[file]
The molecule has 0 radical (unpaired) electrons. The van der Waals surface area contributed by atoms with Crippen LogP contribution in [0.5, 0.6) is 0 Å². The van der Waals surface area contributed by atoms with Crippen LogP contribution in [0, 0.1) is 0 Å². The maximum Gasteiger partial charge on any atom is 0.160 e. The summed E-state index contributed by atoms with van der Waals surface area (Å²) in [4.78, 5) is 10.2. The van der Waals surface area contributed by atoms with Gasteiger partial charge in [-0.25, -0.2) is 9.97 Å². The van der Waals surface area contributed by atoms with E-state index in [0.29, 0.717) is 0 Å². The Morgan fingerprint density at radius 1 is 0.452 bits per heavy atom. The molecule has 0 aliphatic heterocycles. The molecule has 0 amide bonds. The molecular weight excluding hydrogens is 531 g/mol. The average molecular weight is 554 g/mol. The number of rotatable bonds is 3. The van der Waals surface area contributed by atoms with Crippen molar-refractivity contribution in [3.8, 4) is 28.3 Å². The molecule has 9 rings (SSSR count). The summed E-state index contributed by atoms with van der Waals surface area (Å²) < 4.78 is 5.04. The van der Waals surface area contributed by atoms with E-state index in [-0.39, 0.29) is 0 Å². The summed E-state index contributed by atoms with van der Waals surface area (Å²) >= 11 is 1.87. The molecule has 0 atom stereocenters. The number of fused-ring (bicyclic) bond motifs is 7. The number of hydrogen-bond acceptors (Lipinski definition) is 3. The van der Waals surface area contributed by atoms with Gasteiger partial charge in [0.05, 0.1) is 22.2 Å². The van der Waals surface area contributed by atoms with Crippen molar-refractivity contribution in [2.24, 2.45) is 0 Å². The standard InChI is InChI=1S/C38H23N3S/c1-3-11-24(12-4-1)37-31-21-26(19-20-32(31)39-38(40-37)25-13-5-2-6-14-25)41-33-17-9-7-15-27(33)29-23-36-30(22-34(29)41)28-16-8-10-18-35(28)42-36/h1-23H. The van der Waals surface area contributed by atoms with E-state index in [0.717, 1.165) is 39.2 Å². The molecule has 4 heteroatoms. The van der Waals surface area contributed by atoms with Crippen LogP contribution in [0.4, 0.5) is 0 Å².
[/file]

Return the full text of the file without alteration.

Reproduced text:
The molecule has 0 radical (unpaired) electrons. The van der Waals surface area contributed by atoms with Crippen LogP contribution in [0.5, 0.6) is 0 Å². The van der Waals surface area contributed by atoms with Crippen LogP contribution in [0, 0.1) is 0 Å². The maximum Gasteiger partial charge on any atom is 0.160 e. The summed E-state index contributed by atoms with van der Waals surface area (Å²) in [4.78, 5) is 10.2. The van der Waals surface area contributed by atoms with Gasteiger partial charge in [-0.25, -0.2) is 9.97 Å². The van der Waals surface area contributed by atoms with E-state index in [0.29, 0.717) is 0 Å². The Morgan fingerprint density at radius 1 is 0.452 bits per heavy atom. The molecule has 0 aliphatic heterocycles. The molecule has 0 amide bonds. The molecular weight excluding hydrogens is 531 g/mol. The average molecular weight is 554 g/mol. The number of rotatable bonds is 3. The van der Waals surface area contributed by atoms with Crippen molar-refractivity contribution in [3.8, 4) is 28.3 Å². The molecule has 9 rings (SSSR count). The summed E-state index contributed by atoms with van der Waals surface area (Å²) < 4.78 is 5.04. The van der Waals surface area contributed by atoms with E-state index in [-0.39, 0.29) is 0 Å². The summed E-state index contributed by atoms with van der Waals surface area (Å²) >= 11 is 1.87. The molecule has 0 atom stereocenters. The number of fused-ring (bicyclic) bond motifs is 7. The number of hydrogen-bond acceptors (Lipinski definition) is 3. The van der Waals surface area contributed by atoms with Gasteiger partial charge in [0.05, 0.1) is 22.2 Å². The van der Waals surface area contributed by atoms with Crippen molar-refractivity contribution in [2.24, 2.45) is 0 Å². The standard InChI is InChI=1S/C38H23N3S/c1-3-11-24(12-4-1)37-31-21-26(19-20-32(31)39-38(40-37)25-13-5-2-6-14-25)41-33-17-9-7-15-27(33)29-23-36-30(22-34(29)41)28-16-8-10-18-35(28)42-36/h1-23H. The van der Waals surface area contributed by atoms with E-state index in [0.717, 1.165) is 39.2 Å². The molecule has 4 heteroatoms. The van der Waals surface area contributed by atoms with Crippen LogP contribution in [0.4, 0.5) is 0 Å².